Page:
I’ve done a poor job of blogging recently. I should be able to move towards a more consistent schedule in the fall. But, enough about me…let’s cover some news!
Fast Food Workers Serve Us Crap
One story I’ve been following closely is the Fast Food workers that are on strike (the story can be read on Forbes). Several groups of Fast Food workers across the country are demanding an increase in their wages, from the Federal minimum wage of $7.25/hour to a whopping $15/hour.
I understand that it’s difficult to support a family on $7.25/hour. But, before anyone’s salary is doubled,
I would like to highlight the correlation between the astronomical unemployment rate in Spain and their generous employee benefits.
If Fast Food workers in America want an increase in their hourly wage, maybe they’ll be happier in Spain.
Generous Employee Benefits in Spain:
- The minimum wage in Spain is 752 Euros per month (source: Wiki)
- In relative terms, Spain has a minimum wage of roughly $12.50. (The average household income in Spain is roughly $23,000 while the average household income in the US is roughly $50,000……4.7 Euros equals $6.17…do the math)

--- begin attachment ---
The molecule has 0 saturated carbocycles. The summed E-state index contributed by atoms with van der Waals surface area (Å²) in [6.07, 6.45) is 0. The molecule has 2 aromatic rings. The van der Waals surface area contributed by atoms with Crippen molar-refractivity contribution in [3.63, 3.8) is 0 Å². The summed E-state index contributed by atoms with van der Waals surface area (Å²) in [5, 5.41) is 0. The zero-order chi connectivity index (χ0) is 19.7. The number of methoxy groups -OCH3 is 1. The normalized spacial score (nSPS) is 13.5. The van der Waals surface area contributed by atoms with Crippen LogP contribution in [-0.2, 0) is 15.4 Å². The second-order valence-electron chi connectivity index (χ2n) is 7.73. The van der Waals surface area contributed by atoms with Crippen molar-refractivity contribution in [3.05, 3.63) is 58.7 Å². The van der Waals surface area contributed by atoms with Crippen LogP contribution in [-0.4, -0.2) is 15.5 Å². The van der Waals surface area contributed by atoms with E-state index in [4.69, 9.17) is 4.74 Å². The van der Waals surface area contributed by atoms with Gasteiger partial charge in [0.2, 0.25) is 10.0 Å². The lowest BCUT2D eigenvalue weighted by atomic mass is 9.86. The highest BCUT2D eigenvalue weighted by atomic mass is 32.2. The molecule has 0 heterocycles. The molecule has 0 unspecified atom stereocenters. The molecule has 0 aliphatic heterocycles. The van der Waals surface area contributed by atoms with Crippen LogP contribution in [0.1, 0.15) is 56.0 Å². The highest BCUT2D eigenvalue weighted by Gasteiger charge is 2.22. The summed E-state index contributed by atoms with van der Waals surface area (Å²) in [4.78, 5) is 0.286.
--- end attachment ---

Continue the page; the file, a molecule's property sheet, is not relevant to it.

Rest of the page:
- Spanish employees can only work a maximum of 80 hours overtime each year, which equates to 1.5 hours per week.
- Between vacation and Holidays, Spanish employees are guaranteed 44 PAID days off each year.
- If an employee is sick or injured, they can receive up to 18 months to recuperate while receiving 60% of their pay.
- A maternity leave of 16 weeks is granted by the Spanish government.
- If a company is going to fire an employee, they must give 15 days notice.
- If there is a valid reason for the firing, the employee is granted 20 days of severance pay for each year worked at the employer.
- If there is no valid reason, the employee is granted 45 days of severance pay for each year worked.
How ecstatic are the employees in Spain with their generous benefits?
Well, there aren’t that many employees anymore.
53% of Spanish companies have no employees (source: Bloomberg).
The unemployment rate in Spain is 26.9%, 57% among young people (source: The Huffington Post).
In summary, it’s easier to survive on $7.25/hour than $0/hour.